Taxonomic name: Dreissena bugensis Andrusov, 1897
Common names: quagga mussel
Organism type: mollusc
Dreissena bugensis is native to parts of Ukraine. This small freshwater mussel is an active filter feeder, which competes for food resources with filter-feeding zooplankton by accelerating sedimentation of suspended matter, including organic substances. It is also a nuisance and economic problem when it grows on recreational or commercial ships/boats, potable water treatment plants and electric power stations.
Dreissena bugensis commonly has alternating light and dark brown stripes, but can also be solid light brown or dark brown. It has two smooth shells that are shaped like the letter “D”. These mussels are usually less than 2 inches in length. In new populations, most mussels are young and therefore very small (under ¼ -inch long) (California Department of Fish and Game 2008).
There are two phenotypes of D. bugensis that have been reported in the Great Lakes: the "epilimnetic" form, which has a high flat shell, and the "profunda" form, which has an elongate modioliform shell and has invaded soft sediments in the hypolimnion. The epilimnetic form uses its byssal threads to attach to objects and particles and form druses or colonies. The profunda morph can form colonies and attach to objects with its byssal threads or it can partially bury itself in soft sediments and extend its very long incurrent siphon above itself to bring in suspended food particles (Vanderploeg et al. 2002).
Corbicula fluminea, Dreissena polymorpha, Dreissena rostriformis
estuarine habitats, lakes, water courses
Adult D. bugensis attach to natural hard substrata including rocks, wood, and macrophytic plants and to man-made materials including concrete, metal piping, steel, nylon, fiberglass and wood. Mussels attach to substrates via proteinaceous byssal threads produced from a gland posterior to the foot. D. bugensis typically occur in fresh water but thrive in salinities up to 1‰ and can reproduce in salinities below 3‰. Salinities exceeding 6‰ cause mortality (Ussery & McMahon 1995; Wright et al. 1996).
Nutrient loading and species introductions are thought to be two of the major environmental problems currently facing freshwater ecosystems (Richter et al. 1997, Hall et al. 2003 in Haynes et al. 2005), and both of these anthropogenic factors are of concern in the Great Lakes, USA (Haynes et al. 2005).
Reduction in Native Biodiversity:
D. bugensis causes changes in the structural characteristics of zooplankton including total abundance, biomass and species composition. Specifically, there is an inverse relationship between zooplankton abundance/biomass and density of Dreissena mussels (Grigorovich & Shevtsova, 1995). Dreissena infestations have caused upwards of 95% reduction in unionid numbers and extirpated eight species of unionids in some areas of the Great Lakes (Schloesser et al. 1998; Schloesser & Masteller 1999). Individuals attach themselves to the shells of other mussels, forming encrusting mats many shells thick (10-30mm).
Modification of Natural Benthic Communities: Dreissena negatively affects benthic invertebrate communities, especially filter-feeding or deep-dwelling invertebrates that rely on detrital rain (Dermott and Munawar 1993, Strayer et al. 1998, Johannsson et al. 2000, in Haynes et al. 2005). Predicting benthic invertebrate community response to a change in nutrient levels is very difficult, and the potential synergistic effects of nutrient alterations and exotics such as Dreissena are complex (Haynes et al. 2005).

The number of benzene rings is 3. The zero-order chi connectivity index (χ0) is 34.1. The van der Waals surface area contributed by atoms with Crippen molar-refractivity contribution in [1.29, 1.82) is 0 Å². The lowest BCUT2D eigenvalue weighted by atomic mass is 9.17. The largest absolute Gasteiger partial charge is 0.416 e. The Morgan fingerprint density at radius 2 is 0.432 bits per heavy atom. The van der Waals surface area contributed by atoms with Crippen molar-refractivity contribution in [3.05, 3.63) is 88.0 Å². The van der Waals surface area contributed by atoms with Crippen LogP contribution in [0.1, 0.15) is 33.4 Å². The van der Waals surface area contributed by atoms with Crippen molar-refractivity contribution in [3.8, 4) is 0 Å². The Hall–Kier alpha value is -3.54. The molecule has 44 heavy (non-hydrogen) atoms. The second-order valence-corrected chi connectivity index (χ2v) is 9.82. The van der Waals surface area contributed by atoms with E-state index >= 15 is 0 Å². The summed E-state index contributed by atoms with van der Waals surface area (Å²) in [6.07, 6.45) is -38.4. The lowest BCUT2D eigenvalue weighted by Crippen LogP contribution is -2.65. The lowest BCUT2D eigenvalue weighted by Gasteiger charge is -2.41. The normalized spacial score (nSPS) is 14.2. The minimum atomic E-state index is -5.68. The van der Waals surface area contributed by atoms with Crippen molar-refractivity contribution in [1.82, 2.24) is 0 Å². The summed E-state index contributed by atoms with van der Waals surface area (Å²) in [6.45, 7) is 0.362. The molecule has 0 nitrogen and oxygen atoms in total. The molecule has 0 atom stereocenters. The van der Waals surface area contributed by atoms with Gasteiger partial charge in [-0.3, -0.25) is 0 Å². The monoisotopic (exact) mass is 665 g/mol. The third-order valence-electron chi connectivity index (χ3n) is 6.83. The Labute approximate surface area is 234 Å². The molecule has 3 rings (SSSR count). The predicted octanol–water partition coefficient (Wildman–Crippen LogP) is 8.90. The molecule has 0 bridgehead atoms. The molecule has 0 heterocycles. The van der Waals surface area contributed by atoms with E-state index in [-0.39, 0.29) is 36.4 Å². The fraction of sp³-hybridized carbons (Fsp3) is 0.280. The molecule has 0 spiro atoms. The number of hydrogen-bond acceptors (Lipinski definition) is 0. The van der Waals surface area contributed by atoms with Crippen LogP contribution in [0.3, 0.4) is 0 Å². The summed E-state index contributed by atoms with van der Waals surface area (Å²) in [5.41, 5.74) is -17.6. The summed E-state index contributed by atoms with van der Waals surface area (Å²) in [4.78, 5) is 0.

Economic: Thick encrustations of mussels form on man-made structures or within raw water systems, impacting on operation and efficiency. D. bugensis can have major detrimental impacts on recreational and commercial shipping/boating as well as on water-using industries, potable water treatment plants and electric power stations (Ussery & McMahon, 1995).
Because they are long-lived and sessile, quagga mussels can be used as bioindicators of hazardous substances such as radionuclides (Lubianov 1972, in Orlova 2009).
In both North America and its original range in Europe, D. bugensis is replacing zebra mussel (D. polymorpha) populations (Domske & Oneill 2003; Diggins et al. 2004). Some industries build intake structures at depths too low for D. polymorpha to grow in; however, D. bugensis is able to colonise surfaces at greater depths, rendering these new structures vulnerable to mussel colonisation (Mills et al., 1999; and Richerson and Maynard, 2004).
Native range: Dreissena bugensis originally had a very restricted distribution: in just the Dnieper Bug estuary and lower Inguletz river in Ukraine where it was discovered in 1890 (Andrusov 1890 in Orlova 2009).
Known Introduced range: From the 1940s the quagga mussel began to expand its range throughout Eastern Europe into the Black Sea, the Dnieper River, the lower reaches of the Pripiat (Pripyat) River, the Dniester, the Main and Rhine Rivers, and to the Don and Manych Rivers. It invaded the Volgo-Caspian basin 40 years after the opening of the Volga-Don canal in 1952, which links the two rivers. It was first recorded in the Volga River in 1992 and in the Caspian Sea delta and avan-delta of the Volga River in 1994. In the Volgo-Caspian area it has also expanded its range northward to the Sheksna reservoir. D. bugensis is now commonly found in the large inland lakes and rivers of European Russsia, Ukraine, Moldova and Belarus (Orlova 2009 and references therein).
The quagga mussel has also been introduced to Great Lakes region of North America where it is considered an invasive species. It is also present in the Mississippi and Ohio Rivers and is expanding west of the 100th Meridian with established populations in Nevada, Arizona and Utah.
Introduction pathways to new locations
Ship ballast water: Its release into Great Lakes waters is linked to discharge of ship ballast water (Mills et al., 1999).